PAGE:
What does this data mean?

When you draw power from the grid your scope 2 emissions (emissions as a result of the power you use)  are proportional to the emissions from the grid. Our aim is to help people and businesses have a better understanding of the impact power consumption has on our net zero targets.

What you can see at is near real time emissions of our eastern and southern states power grids. As well as the power generated and the emissions intensity at any given moment in time.

What does using this data mean for me or my business?

For individuals we hope that getting a look at the massive swings in emissions intensity for power usage encourage some better choices around the home.

For businesses we hope to give you the opportunity to communicate more transparently within your business and your customers about your scope 2 emissions. CARBONEM is actual emissions in real time allowing:

  • Instant feedback on scope 2 abatement strategies.
  • Weekly and Monthly up to date scope 2 emissions reports on location and market based approaches.
  • Daily tracking on your product scope 2 emissions intensity KPI’s
  • Informed choice on the location specific impact of each business unit.
  • Accurate data to benchmark the impact of renewable energy projects and power purchase agreements on your current scope 2 emissions impact.
  • Methodology more accurate than current GHG Protocol scope 2 emissions averages

For businesses this data represents the end quarterly reporting for scope 2 emissions and an informed business making deliberate choices on how to operate and how it impacts their emissions.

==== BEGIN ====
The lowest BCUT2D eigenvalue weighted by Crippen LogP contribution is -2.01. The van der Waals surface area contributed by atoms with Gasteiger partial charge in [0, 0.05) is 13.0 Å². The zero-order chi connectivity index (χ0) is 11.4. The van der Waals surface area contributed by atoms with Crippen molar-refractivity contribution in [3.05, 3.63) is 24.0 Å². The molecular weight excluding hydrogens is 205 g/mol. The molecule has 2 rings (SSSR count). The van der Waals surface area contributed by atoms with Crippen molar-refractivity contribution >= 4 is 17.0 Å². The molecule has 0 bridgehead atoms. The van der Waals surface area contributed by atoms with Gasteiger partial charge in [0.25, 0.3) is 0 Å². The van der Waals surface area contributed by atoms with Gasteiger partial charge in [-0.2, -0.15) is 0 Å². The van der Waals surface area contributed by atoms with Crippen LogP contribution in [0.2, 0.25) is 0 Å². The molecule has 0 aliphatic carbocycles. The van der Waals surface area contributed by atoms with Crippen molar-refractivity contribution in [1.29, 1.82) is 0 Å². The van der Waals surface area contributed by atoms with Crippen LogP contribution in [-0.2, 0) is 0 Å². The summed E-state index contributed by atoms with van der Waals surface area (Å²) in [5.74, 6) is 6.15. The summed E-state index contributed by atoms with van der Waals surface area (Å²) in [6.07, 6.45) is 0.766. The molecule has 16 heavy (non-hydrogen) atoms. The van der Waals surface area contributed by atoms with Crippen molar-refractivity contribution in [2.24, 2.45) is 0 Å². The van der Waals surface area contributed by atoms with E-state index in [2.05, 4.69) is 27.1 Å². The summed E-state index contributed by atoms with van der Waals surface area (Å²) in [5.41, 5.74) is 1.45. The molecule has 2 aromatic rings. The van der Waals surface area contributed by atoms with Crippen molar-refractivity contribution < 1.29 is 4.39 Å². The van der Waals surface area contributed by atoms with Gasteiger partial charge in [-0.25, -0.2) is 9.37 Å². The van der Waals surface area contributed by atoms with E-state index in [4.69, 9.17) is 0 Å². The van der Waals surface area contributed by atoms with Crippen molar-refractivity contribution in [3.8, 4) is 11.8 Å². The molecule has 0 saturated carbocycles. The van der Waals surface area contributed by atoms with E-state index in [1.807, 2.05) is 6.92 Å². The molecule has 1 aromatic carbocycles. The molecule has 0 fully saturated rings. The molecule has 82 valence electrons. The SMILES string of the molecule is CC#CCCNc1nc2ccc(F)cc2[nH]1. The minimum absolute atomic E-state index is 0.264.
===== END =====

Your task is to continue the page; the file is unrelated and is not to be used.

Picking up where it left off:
Things don’t look right all the time?

We are developing quickly and sometimes that means we make mistakes, we know our data is correct 98% of the time and rest assured we are striving for 100% by the end of the year. Please sign up for updates to know when our data is certified.

Get Updates or Contact us for any specific questions

Power Draw Data Sourced from OpenNEM

Scope 1

Direct emissions from sources owned or controlled by an individual or company. For example, if your business sells a product which has parts that are made overseas, that product’s Scope 1 emissions are

  • The emissions from the manufacturing of each of the parts, plus
  • The emissions from the transport to get the parts to you, plus
  • The emissions from your business assembling/customizing the product

Scope 2

Indirect emissions from purchased electricity, steam, heat, and cooling. In the example above, your Scope 2 emissions would be those produced in generating the electricity that was used to manufacture and assemble the product.

Scope 3

All other emissions associated with an individual’s or company’s activities. In our example, this would be the emissions produced in the manufacturing of all the appliances used, your business office or warehouse, and even your transport emissions. As you can appreciate, Scope 3 emissions tend to be more nebulous, difficult to calculate accurately, and will often account for more significant carbon emissions than Scopes 1 and 2 combined.